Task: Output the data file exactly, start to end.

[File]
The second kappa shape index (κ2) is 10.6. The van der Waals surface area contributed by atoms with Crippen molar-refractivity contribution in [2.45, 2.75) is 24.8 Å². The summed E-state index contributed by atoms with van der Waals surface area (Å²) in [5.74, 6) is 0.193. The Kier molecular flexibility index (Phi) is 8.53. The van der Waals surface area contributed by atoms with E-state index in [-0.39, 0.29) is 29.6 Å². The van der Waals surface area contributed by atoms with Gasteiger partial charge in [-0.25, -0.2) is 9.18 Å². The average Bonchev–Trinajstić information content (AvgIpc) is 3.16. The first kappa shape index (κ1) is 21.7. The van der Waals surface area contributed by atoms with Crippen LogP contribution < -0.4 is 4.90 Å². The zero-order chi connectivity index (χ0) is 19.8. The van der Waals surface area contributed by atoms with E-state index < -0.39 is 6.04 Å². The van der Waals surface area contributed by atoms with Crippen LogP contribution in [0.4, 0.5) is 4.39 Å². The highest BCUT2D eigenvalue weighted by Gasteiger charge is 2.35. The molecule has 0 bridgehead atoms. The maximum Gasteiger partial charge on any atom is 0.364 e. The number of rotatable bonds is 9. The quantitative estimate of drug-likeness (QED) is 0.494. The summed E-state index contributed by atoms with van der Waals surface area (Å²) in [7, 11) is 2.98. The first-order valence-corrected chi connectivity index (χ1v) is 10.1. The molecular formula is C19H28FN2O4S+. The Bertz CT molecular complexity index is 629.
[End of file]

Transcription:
The second kappa shape index (κ2) is 10.6. The van der Waals surface area contributed by atoms with Crippen molar-refractivity contribution in [2.45, 2.75) is 24.8 Å². The summed E-state index contributed by atoms with van der Waals surface area (Å²) in [5.74, 6) is 0.193. The Kier molecular flexibility index (Phi) is 8.53. The van der Waals surface area contributed by atoms with E-state index in [-0.39, 0.29) is 29.6 Å². The van der Waals surface area contributed by atoms with Gasteiger partial charge in [-0.25, -0.2) is 9.18 Å². The average Bonchev–Trinajstić information content (AvgIpc) is 3.16. The first kappa shape index (κ1) is 21.7. The van der Waals surface area contributed by atoms with Crippen LogP contribution < -0.4 is 4.90 Å². The zero-order chi connectivity index (χ0) is 19.8. The van der Waals surface area contributed by atoms with E-state index < -0.39 is 6.04 Å². The van der Waals surface area contributed by atoms with Crippen LogP contribution in [0.4, 0.5) is 4.39 Å². The highest BCUT2D eigenvalue weighted by Gasteiger charge is 2.35. The molecule has 0 bridgehead atoms. The maximum Gasteiger partial charge on any atom is 0.364 e. The number of rotatable bonds is 9. The quantitative estimate of drug-likeness (QED) is 0.494. The summed E-state index contributed by atoms with van der Waals surface area (Å²) in [7, 11) is 2.98. The first-order valence-corrected chi connectivity index (χ1v) is 10.1. The molecular formula is C19H28FN2O4S+. The Bertz CT molecular complexity index is 629.